Twelfth in a series [gs *]
So, we had the lunch, we had the hand-holding. There was the christ in christine (plus boner) email a day later, then four days after that there was the ‘did i scare you, missing you’ missive.
He’d crossed the line from unfounded expectations to serious pest. Whether I’d found the perfect message or not, it seemed time to react.
The entire morning of the day after the ‘missing you’ email was consumed by writing my response. It took several hours because I had to sort through what needed to be said & didn’t. In testing what needed to be said, I’d go off into tirade after tirade, spelling out bluntly why this or that act or word revealed everything there was to know about him, and how what it revealed was not pretty. Once each tirade was complete, I’d rein it back in, take out the labels, replace the insults with what they meant to me (invaded or put in positions I didn’t want to be in, etc.), examine the slew of words for what essential piece needed to be said and remove all the rest.
That done, I scaled it back even further. Sharing my feelings with him was not necessary (or even appropriate) because the bottom line was, I was closing the door. For his sake and for my own. I did explain why I was closing the door, but in the language of my boundaries, (and that, in part just to prove to myself and the universe that I do too know what those things are and can navigate them) not my feelings. And within the realm of what I’d allowed myself to look at consciously up to that point, which I later found was not enough.
First, I apologized for not stopping him on this path sooner. I explained a bit about how that happened, and promised to learn from that and do a better job next time. I acknowledged that there was a kind of power inherent in me telling my story, which is easy to get swept away by. I admitted that it was my responsibility to learn how to wield that power as compassionately as possible, and that I was learning that in this exchange with him.
Then, I explained how I didn’t want to be involved in sneaky things, especially behind a spouse’s back. I said I didn’t think it was good for a man’s marriage to put energy into another woman when he’s not happy with his wife. I told him that if he wants to pour cosmic love into women (an intention he’d shared at lunch), he wouldn’t learn how to do that by turning away from his wife toward some easy-to-love-in-the-moment new woman.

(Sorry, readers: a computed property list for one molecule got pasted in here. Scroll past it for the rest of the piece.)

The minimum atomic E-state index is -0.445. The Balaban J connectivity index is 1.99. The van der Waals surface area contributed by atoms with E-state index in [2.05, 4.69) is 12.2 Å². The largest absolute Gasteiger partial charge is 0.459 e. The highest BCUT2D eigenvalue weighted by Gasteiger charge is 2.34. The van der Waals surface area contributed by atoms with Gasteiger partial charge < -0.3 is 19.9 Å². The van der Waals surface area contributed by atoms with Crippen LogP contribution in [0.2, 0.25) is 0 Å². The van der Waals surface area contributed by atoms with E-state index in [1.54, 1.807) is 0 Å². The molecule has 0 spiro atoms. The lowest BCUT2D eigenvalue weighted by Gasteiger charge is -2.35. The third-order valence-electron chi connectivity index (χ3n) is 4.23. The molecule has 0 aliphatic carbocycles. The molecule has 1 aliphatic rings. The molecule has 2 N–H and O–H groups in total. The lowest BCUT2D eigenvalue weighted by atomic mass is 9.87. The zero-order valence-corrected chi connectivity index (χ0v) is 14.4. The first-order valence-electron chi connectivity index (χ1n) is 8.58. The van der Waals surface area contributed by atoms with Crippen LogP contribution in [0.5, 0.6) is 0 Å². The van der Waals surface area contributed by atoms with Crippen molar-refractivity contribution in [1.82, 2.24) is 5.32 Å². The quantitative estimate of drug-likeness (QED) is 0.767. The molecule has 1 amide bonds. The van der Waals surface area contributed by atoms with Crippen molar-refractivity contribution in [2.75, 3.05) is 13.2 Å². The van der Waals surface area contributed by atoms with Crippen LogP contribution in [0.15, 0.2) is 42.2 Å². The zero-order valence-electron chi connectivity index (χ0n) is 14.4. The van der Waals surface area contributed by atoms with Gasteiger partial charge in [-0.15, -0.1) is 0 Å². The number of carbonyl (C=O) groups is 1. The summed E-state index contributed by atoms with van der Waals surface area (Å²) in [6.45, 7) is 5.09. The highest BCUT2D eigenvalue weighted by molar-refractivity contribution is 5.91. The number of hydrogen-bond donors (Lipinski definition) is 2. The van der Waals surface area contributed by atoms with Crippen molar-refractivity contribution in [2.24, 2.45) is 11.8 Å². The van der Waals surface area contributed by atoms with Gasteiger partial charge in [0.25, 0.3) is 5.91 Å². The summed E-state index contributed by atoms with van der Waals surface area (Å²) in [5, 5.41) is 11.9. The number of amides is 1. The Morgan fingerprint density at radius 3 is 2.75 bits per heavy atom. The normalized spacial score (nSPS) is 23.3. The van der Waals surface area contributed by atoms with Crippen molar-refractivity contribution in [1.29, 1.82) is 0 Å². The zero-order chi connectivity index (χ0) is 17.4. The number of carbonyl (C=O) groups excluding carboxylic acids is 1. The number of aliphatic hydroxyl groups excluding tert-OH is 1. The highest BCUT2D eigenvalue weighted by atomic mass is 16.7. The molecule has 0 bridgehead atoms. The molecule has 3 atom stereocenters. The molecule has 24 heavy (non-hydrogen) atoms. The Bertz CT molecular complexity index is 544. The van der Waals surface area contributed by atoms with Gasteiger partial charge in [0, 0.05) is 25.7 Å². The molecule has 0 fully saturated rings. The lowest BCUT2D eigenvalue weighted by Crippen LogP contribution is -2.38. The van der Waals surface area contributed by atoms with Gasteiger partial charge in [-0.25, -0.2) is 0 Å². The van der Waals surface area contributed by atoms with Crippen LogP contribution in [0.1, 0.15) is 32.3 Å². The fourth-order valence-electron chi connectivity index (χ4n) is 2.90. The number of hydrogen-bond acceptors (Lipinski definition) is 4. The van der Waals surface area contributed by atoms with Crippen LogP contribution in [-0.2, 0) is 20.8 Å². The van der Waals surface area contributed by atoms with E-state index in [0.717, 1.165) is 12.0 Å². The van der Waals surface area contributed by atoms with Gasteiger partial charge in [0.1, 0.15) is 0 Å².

I told him that, aside from the sneakiness I was not bothered by the actual interactions at lunch. The problem was in the interpretation and the expectations.
I explained that although I’m comfortable jumping into a very deep and open exchange in a moment, that’s not the same for me as a long-term, trusting, intimate relationship – and those I grow into very slowly. I explained that before you can be a part of my life, I have to trust you, and that the way he’d handled our exchange so far had made me not trust him.
I told him I would need to sense a lot more sophistication in him around feminine boundaries, both his wife’s and my own, before he could be my friend. I told him I never, never, never (at least not in the past 15 years) become personally friendly outside a work context with men whose marriages have not matured, who are struggling matrimonially. (I can meet over coffee once in a while, and offer advice if asked – but getting close – that’s a recipe for a full-fledged-disaster. People’s unmet needs get projected, expectations & hopes get weird. I have my own disasters to create and survive, I don’t need to borrow anyone else’s.)
As I was writing, I started to get some clarity about myself – about why I find it so hard to be close to people, about how I get myself into these mucky situations. I realized that under no circumstances (not with this guy, but also not with anyone in any situation) are my expectations or interpretations similar to others. Decades ago I chose a perspective on the world that made me irrevocably different from the kinds of people I subsequently meet. All my work/school/public time is spent fitting myself into an alien perspective, I’m not up for doing it in my personal time as well. Not without a lot of careful, measured, clear communication.
This is a problem I’ve had for a long time. My husband tries to remind me when he sees me doing it – he calls it the sucker punch. People like me. I don’t know why, I don’t really deserve it. But very often people like me alot. Fast.
I don’t mean I hook people sexually – I cleaned that one up a long time ago. Sexually-interested men are never allowed close enough for the sucker-punch – that’s a glaring disaster-in-the-making that’s easy to avoid (but then, what’s with this lunch-guy thing?). But part of managing that better included putting the P-word in the closet. Having painted it on my forehead again, obviously calls for a new strategy.